Prosecutors, of course, lack victims’ personal stake in the outcome. That is good as a way to check private vengeance, but it also opens the door to what economists call agency costs: the distinctive [...]

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The Machinery of Criminal Justice: Colonial Criminal Justice as a Morality Play

I’d like to thank Eugene and his fellow co-conspirators for graciously letting me guest-blog this week about my new book, The Machinery of Criminal Justice, which was just published by Oxford University press and is available here. In a nutshell, the book is about:

1) how America moved from a populist system of public jury trials and punishments to a hidden plea bargaining assembly line run by lawyers;

2) what we have lost in our quest to process ever more cases efficiently; and

3) how we could swing the pendulum part-way back toward greater public involvement and confidence within a lawyer-run system.

I can’t cover the entire book in a week and won’t try to excerpt it. But I hope to give you a sense of how far modern American criminal justice has drifted from its roots and the hidden costs of efficiently boosting the quantity of cases prosecuted at the expense of the quality of how we do it.

Let me start today and tomorrow by canvassing how, without much thought, we have drifted over the past four centuries from the colonial morality play to the modern criminal justice machine. There’s no question that professionalization has brought tangible benefits, especially the ability to handle staggering caseloads. What I want you to see, however, is the price we have paid to purchase more and more efficiency.

In the seventeenth and eighteenth centuries, of course, most people lived in small towns and villages. Communities were very cohesive, as everyone knew everyone else and word of mouth traveled quickly. They were very often ethnically and religiously homogeneous, with a shared sense of what was and always had been wrong. The downside, of course, is that social and legal pressures to conform could be stifling.

But there were upsides too. Because [...]

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Golden Retriever Takes the Stand in New York Criminal Trial

A golden retriever named Rosie recently became the first judicially approved dog allowed in the witness box for the purpose of comforting a witness while she testifies:

Rosie, the first judicially approved courtroom dog in New York, was in the witness box here nuzzling a 15-year-old girl who was testifying that her father had raped and impregnated her. Rosie sat by the teenager’s feet. At particularly bad moments, she leaned in….

Now an appeal planned by the defense lawyers is placing Rosie at the heart of a legal debate that will test whether there will be more Rosies in courtrooms in New York and, possibly, other states.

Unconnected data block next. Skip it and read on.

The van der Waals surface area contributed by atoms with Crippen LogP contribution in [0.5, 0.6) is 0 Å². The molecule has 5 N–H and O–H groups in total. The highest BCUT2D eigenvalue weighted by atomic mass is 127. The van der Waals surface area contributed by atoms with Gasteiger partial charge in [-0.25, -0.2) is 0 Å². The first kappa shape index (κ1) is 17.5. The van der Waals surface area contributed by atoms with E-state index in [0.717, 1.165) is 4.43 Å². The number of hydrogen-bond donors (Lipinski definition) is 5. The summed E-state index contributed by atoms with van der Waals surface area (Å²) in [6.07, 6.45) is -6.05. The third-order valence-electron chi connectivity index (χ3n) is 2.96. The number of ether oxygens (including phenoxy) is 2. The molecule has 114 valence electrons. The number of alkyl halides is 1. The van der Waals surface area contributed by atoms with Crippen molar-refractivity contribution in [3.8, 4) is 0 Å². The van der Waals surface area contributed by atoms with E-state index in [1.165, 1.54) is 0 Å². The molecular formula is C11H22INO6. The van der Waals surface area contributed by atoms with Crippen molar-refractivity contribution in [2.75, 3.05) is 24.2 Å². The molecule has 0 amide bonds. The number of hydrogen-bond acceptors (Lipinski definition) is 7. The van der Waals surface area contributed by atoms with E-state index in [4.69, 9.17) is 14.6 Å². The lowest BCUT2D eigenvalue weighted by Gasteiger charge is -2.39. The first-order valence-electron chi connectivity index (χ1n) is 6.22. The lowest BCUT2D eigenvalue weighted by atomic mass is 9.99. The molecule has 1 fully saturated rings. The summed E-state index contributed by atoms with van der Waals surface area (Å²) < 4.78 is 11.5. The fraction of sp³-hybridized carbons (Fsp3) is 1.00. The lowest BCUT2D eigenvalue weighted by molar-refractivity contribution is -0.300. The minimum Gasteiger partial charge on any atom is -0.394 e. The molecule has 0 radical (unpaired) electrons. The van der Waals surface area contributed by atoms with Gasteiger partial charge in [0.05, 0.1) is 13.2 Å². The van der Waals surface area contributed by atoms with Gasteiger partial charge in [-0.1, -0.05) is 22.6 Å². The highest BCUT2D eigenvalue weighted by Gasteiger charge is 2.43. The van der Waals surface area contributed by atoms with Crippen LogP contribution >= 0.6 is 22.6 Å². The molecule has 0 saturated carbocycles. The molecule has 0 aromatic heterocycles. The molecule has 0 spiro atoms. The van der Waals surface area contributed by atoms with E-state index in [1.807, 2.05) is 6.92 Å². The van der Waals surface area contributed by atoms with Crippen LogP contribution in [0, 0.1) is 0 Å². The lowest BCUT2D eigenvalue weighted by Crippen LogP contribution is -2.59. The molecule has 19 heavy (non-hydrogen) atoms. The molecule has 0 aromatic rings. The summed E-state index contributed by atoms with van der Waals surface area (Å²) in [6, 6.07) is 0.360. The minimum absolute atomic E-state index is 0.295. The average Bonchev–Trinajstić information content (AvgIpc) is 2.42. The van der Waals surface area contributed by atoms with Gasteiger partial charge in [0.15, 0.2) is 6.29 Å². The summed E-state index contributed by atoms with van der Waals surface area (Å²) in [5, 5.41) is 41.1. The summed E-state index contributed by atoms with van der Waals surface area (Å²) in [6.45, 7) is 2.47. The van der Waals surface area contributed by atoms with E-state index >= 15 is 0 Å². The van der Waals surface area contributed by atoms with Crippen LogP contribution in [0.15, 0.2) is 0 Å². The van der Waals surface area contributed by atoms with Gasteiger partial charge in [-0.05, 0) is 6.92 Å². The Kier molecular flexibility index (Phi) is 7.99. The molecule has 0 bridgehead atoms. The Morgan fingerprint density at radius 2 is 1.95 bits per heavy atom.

Rosie is a golden retriever therapy dog who specializes in comforting people when they are under stress….

[Defense] lawyers, David S. Martin and Steven W. Levine of the public defender’s office, have raised a series of objections that they say seems likely to land the case in New York’s highest court. They argue that as a therapy dog, Rosie responds to people under stress by comforting them, whether the stress comes from confronting a guilty defendant or lying under oath.

But they say jurors are likely to conclude that the dog is helping victims expose the truth. “Every time she stroked the dog,” Mr. Martin said in an interview, “it sent an unconscious message to the jury that she was under stress because she was telling the truth.”

“There was no way for me to cross-examine the dog,” Mr. Martin added.

My wife and I recently acquired a golden retriever puppy, and we love the breed as much as anyone. Nonetheless, I think there is some merit to the defense lawyers’ concerns. A witness with a cute golden retriever sitting next to her almost always makes a better impression on people than [...]

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More on Sean Lanigan and False Accusations

Yesterday I posted about Fairfax County teacher Sean Lanigan, falsely accused of child molestation. Here’s a bit more:

(1) Lanigan answers Post readers’ questions here. He opines that the accuser’s name should not be published, as she is a troubled 13 year old girl. I was already reconsidering my view on this, and I suppose I ultimately agree with Lanigan that her name shouldn’t be published–in part because I’ve learned that the Post also doesn’t publish the names of minors accused of crimes. [Apparently, however, the accuser hasn’t faced even any internal discipline from the county school system. Good thing for her she decided to make a false allegation of sexual abuse instead of, say, bringing a Tylenol from home.]